Choosing a spiritual business name can be challenging. The name should be something memorable, something unique and also something that has meaning for the business’s owner and its clientele. Choosing a spiritual business name that works requires more than creativity: it requires research.
Research Competing Businesses’ Names
The first step in choosing a spiritual business name is researching other spiritual store names in your region. Having a name that is too similar to another store can confuse customers. Do not just research other spiritual stores, though. With your short list of potential names handy, determine whether there are other businesses of any kind using similar names in your area.
Avoiding names that are already in use or close to those already in use can keep your business from being overlooked or confused for another.
Another reason to research other businesses’ names is that you cannot register a business name that is already in use in your state. Business names are registered at the state level, so you can register Hecate’s Hideaway in Kansas even if another store by that name is registered in New York, but you cannot register a new business called Hecate’s Hideaway in New York.
Keep in mind that your potential customers will likely find your store on the internet, and even if there is another store with the same name in a different state, customers may be confused by web searches that return results for the other store.
Be Clever and Be Unique
Do not be afraid to choose a name or consider spiritual business name suggestions that reference specific ideas or spiritual practices. Unique names stand out against other companies operating in the new age and spiritual space, and uncommon names can pique customers’ interest and draw them into your shop.
Write out all your ideas on a sheet of paper. Use ideas you have had for your business’s name and keywords you associate with the business, like words that relate to its mission statement or the community it serves. If there is a specific deity with whom you work, consider working that deity’s name or a reference to him into your business’s name, like "The Red Mug" as a reference to honoring Papa Legba.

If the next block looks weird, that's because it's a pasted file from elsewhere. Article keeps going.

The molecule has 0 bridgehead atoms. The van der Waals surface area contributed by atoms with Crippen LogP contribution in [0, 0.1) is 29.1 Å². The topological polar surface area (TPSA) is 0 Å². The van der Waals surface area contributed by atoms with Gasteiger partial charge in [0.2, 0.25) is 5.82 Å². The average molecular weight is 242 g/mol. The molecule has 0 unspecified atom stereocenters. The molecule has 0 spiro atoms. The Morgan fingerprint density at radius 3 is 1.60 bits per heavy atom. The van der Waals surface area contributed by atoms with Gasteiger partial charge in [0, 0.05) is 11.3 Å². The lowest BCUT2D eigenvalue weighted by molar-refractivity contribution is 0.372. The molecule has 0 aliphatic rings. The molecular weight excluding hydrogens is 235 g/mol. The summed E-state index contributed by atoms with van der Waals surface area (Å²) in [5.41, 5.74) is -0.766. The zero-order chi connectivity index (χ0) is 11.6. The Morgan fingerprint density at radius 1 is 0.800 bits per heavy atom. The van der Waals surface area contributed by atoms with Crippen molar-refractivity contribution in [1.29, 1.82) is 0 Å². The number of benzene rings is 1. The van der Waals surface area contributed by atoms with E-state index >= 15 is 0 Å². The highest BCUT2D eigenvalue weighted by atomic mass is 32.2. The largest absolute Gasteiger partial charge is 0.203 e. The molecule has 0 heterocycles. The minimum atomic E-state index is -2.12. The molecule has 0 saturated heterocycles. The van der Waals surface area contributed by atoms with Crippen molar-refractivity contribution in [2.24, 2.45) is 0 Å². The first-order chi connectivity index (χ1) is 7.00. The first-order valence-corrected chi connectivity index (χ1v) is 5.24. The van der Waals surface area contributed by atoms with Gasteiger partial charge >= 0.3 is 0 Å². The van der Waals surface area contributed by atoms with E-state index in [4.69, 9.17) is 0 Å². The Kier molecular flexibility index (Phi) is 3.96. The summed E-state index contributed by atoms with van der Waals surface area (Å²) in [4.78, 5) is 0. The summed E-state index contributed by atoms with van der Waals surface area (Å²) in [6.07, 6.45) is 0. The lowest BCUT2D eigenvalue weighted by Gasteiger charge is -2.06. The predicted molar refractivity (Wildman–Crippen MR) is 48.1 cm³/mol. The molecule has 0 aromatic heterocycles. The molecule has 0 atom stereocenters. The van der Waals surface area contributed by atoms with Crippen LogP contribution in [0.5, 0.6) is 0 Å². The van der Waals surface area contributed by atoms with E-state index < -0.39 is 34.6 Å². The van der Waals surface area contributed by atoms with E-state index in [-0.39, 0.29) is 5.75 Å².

Spiritual Store Names That Resonate
Not all spiritual businesses are stores. Some are practices, like private Reiki practices or faith-based counseling centers. Many yoga studios also incorporate spiritual practices into their activities, making them spiritual businesses within the health and wellness space.
To find spiritual business name suggestions, consider what your business does. Direct references to your practice or chosen modality are an effective way to connect with your target clientele, while a more generic name will draw in clients from a variety of practice backgrounds.
For example, a store that primarily serves the Wiccan population might choose a name like:
- Four Quarters
- Persephone’s Return
- So Mote It Be
A spiritual yoga studio might instead use a name like:
- Chakra Opener
- Intentional Health and Healing
- Pure Potential
Get Feedback From Customers
Ask for feedback and spiritual business name suggestions from people close to you. Ask people from various backgrounds to weigh in on the spiritual store names you are considering because although a spiritual practitioner and a small business owner have different perspectives on what will work and what will not work for your business, both perspectives are valid and valuable to you.
Feedback from customers can also help you avoid inadvertently offending members of specific spiritual communities. Sometimes, phrases and terms that are harmless in most conversations have negative connotations or are outright derogatory within certain groups. Work with community feedback to find a name that is unique, inclusive and inoffensive.
Lindsay Kramer has been a full-time writer since 2014. In that time, she's experienced the ups, downs and crazy twists life tends to take when you're launching, building and leading a small business. As a small business owner, her favorite aspect about writing in this field is helping other small business owners and aspiring entrepreneurs become more fluent in the terminology and concepts they face in this role. Previously, she's written on entrepreneurship for 99designs and covered business law topics for law firms.